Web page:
The same length thing was incorrect, at least in Britain, whence those times come. But the differences do cancel one another out.

Erm, I think we may be talking at cross-purposes here.

You're (I think) referring to Daylight Savings Time, which has absolutely nothing to do with UTC. I'm talking about the standardization of UTC itself.

Winston
Martin Vajsar
Sheriff

Joined: Aug 22, 2010
Posts: 3610
    
  60

If I'm not mistaken, there is yet another deviation from UTC standard. UTC defines "leap seconds" which are used to adjust the time to the irregularities and slight slowing down of Earth's rotation. System.currentTimeMillis refers to the Date class, which says that leap-second tracking is implementation-dependant. Therefore, whether the JVM does or does not follow the UTC specification to the letter is left undefined.

Note that Sun's/Oracle's JVM does not track leap seconds; if it did, many applications might get broken, as there would be minutes consisting of 61 (or possibly 59) seconds. I, for one, rely on hour having exactly 3600 seconds. I'm using JodaTime library to do my time-keeping, by the way, so my app would probably work even on UTC-conforming JVM implementation. Hope I'll never have to find out
Campbell Ritchie
Sheriff

Joined: Oct 13, 2005
Posts: 39478
    
  28
Yes, I think I am at cross-purposes. Sorry.
Winston Gutkowski
Bartender

Joined: Mar 17, 2011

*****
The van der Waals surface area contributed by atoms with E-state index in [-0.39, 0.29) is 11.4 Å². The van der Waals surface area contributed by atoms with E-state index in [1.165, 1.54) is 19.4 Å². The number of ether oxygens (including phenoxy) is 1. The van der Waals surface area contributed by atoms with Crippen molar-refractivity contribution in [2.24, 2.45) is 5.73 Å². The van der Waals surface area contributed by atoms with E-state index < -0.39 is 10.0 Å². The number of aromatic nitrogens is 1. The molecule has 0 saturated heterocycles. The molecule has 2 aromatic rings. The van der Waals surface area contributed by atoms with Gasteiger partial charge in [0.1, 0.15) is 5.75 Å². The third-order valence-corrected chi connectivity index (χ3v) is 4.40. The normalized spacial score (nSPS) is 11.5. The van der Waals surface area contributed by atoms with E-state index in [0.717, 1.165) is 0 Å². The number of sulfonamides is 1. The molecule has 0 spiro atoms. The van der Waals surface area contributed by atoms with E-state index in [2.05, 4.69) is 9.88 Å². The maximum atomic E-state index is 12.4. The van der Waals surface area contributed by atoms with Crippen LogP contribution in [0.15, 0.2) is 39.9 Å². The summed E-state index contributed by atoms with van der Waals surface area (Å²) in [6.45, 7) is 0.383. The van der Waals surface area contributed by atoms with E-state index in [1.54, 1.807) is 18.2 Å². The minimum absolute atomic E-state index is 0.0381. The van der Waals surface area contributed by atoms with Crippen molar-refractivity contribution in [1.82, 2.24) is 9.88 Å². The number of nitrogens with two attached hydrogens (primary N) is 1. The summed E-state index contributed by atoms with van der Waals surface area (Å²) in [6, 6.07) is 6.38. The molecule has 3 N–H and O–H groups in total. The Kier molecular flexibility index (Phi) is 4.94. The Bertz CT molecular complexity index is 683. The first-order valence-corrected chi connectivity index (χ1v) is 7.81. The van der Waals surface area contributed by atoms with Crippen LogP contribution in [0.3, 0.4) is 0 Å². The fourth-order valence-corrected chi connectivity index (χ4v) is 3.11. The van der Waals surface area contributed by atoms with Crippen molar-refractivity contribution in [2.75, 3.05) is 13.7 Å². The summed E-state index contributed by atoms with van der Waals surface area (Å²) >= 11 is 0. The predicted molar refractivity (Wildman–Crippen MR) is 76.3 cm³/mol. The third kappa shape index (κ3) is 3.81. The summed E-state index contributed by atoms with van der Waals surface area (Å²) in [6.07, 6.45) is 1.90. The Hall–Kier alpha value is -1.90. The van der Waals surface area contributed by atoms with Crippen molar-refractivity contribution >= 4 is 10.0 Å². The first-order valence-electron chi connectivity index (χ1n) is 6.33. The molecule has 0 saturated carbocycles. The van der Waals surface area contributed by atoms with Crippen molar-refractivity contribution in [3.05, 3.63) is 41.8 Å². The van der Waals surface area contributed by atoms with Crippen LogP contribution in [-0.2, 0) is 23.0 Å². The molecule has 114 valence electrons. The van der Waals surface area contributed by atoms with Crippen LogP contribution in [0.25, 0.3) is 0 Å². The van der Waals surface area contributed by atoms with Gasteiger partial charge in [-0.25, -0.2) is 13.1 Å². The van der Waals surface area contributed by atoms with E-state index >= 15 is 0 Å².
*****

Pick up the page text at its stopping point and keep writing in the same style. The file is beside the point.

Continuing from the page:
Posts: 8043
    
  22

Martin Vajsar wrote:If I'm not mistaken, there is yet another deviation from UTC standard. UTC defines "leap seconds" which are used to adjust the time to the irregularities and slight slowing down of Earth's rotation.

You are not mistaken, but how you deal with leap-seconds is another matter.

Java uses the same system as most Unix OS's: the 'timer' never registers a 61st second. In the "normal" situation (an extra second in a day), it records two '60th' seconds. In the case of a removed second (hasn't happened yet), it simply doesn't record the 60th second. The nice thing about that is that most applications can then happily assume that every day has exactly 86400 seconds, and the business of jumping back or forward is the responsibility of the timer.

Joda time (well worth a look) does, however, allow leap-seconds to be taken into account in its timestamps and intervals, but this option does slow things down.

Winston
Martin Vajsar
Sheriff

Joined: Aug 22, 2010
Posts: 3610
    
  60

Thanks for the clarification.
Winston Gutkowski wrote:Java uses the same system as most Unix OS's: the 'timer' never registers a 61st second. In the "normal" situation (an extra second in a day), it records two '60th' seconds.

So if I had a leap-second aware JVM implementation, the System.currentTimeInMillis value might get decreased (at the 2nd occurrence of the 60th second). Interesting. However, no great deal, as this might happen as well if someone or something adjusts the computer's clock backwards.

Thanks for pointing out the ability of Joda time to handle leap seconds. I can only hope I'll never need that functionality. Mastering daylight saving time has been hard enough.
Winston Gutkowski
Bartender

Joined: Mar 17, 2011
Posts: 8043
    
  22

Martin Vajsar wrote:So if I had a leap-second aware JVM implementation...

No such animal, as far as I know. And even if there were, I'm pretty sure the behaviour of System.currentTimeMillis() (and thus Date and Calendar and all classes that hang off them) is prescribed.

Winston
Paul Clapham
Bartender

Joined: Oct 14, 2005
Posts: 18708
    
    8

Sebastian Wagner wrote:So what I do here is just wrong...


Yes... as a rule if you find yourself saying "I found this extremely obvious thing which millions of programmers use every day and it doesn't appear to agree with the documentation so it must be a bug in Java", then the answer is always going to be "No, it isn't."
 
I agree. Here's the link: http://aspose.com/file-tools